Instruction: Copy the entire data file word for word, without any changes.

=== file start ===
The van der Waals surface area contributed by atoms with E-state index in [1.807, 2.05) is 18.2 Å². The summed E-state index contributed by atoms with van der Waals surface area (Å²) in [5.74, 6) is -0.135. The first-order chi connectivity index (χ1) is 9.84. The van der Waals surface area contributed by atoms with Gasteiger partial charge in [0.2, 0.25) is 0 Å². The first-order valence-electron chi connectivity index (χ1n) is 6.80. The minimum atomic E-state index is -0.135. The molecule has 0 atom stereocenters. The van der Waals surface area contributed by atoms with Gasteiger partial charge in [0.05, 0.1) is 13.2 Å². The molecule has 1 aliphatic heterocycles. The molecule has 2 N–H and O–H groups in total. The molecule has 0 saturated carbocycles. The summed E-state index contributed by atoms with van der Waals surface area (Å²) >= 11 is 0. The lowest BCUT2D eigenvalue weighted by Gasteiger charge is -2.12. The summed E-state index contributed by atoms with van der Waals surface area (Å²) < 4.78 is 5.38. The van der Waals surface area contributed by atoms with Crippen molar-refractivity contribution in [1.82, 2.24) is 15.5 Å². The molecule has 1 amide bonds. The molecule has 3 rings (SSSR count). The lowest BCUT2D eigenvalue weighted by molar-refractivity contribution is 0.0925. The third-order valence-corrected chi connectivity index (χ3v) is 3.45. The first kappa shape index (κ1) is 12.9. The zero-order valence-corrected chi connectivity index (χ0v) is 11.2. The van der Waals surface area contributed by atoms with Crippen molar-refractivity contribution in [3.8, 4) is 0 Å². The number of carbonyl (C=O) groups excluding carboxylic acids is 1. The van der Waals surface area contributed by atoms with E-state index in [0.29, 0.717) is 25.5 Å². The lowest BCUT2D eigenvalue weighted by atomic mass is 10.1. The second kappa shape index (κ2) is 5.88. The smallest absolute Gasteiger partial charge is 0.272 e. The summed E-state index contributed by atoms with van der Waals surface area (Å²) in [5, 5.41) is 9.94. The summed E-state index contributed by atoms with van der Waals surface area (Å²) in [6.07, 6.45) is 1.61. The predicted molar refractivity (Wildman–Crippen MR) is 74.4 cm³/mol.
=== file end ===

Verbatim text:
The van der Waals surface area contributed by atoms with E-state index in [1.807, 2.05) is 18.2 Å². The summed E-state index contributed by atoms with van der Waals surface area (Å²) in [5.74, 6) is -0.135. The first-order chi connectivity index (χ1) is 9.84. The van der Waals surface area contributed by atoms with Gasteiger partial charge in [0.2, 0.25) is 0 Å². The first-order valence-electron chi connectivity index (χ1n) is 6.80. The minimum atomic E-state index is -0.135. The molecule has 0 atom stereocenters. The van der Waals surface area contributed by atoms with Gasteiger partial charge in [0.05, 0.1) is 13.2 Å². The molecule has 1 aliphatic heterocycles. The molecule has 2 N–H and O–H groups in total. The molecule has 0 saturated carbocycles. The summed E-state index contributed by atoms with van der Waals surface area (Å²) >= 11 is 0. The lowest BCUT2D eigenvalue weighted by Gasteiger charge is -2.12. The summed E-state index contributed by atoms with van der Waals surface area (Å²) < 4.78 is 5.38. The van der Waals surface area contributed by atoms with Crippen molar-refractivity contribution in [1.82, 2.24) is 15.5 Å². The molecule has 1 amide bonds. The molecule has 3 rings (SSSR count). The lowest BCUT2D eigenvalue weighted by molar-refractivity contribution is 0.0925. The third-order valence-corrected chi connectivity index (χ3v) is 3.45. The first kappa shape index (κ1) is 12.9. The zero-order valence-corrected chi connectivity index (χ0v) is 11.2. The van der Waals surface area contributed by atoms with Crippen molar-refractivity contribution in [3.8, 4) is 0 Å². The number of carbonyl (C=O) groups excluding carboxylic acids is 1. The van der Waals surface area contributed by atoms with E-state index in [0.29, 0.717) is 25.5 Å². The lowest BCUT2D eigenvalue weighted by atomic mass is 10.1. The second kappa shape index (κ2) is 5.88. The smallest absolute Gasteiger partial charge is 0.272 e. The summed E-state index contributed by atoms with van der Waals surface area (Å²) in [5, 5.41) is 9.94. The summed E-state index contributed by atoms with van der Waals surface area (Å²) in [6.07, 6.45) is 1.61. The predicted molar refractivity (Wildman–Crippen MR) is 74.4 cm³/mol.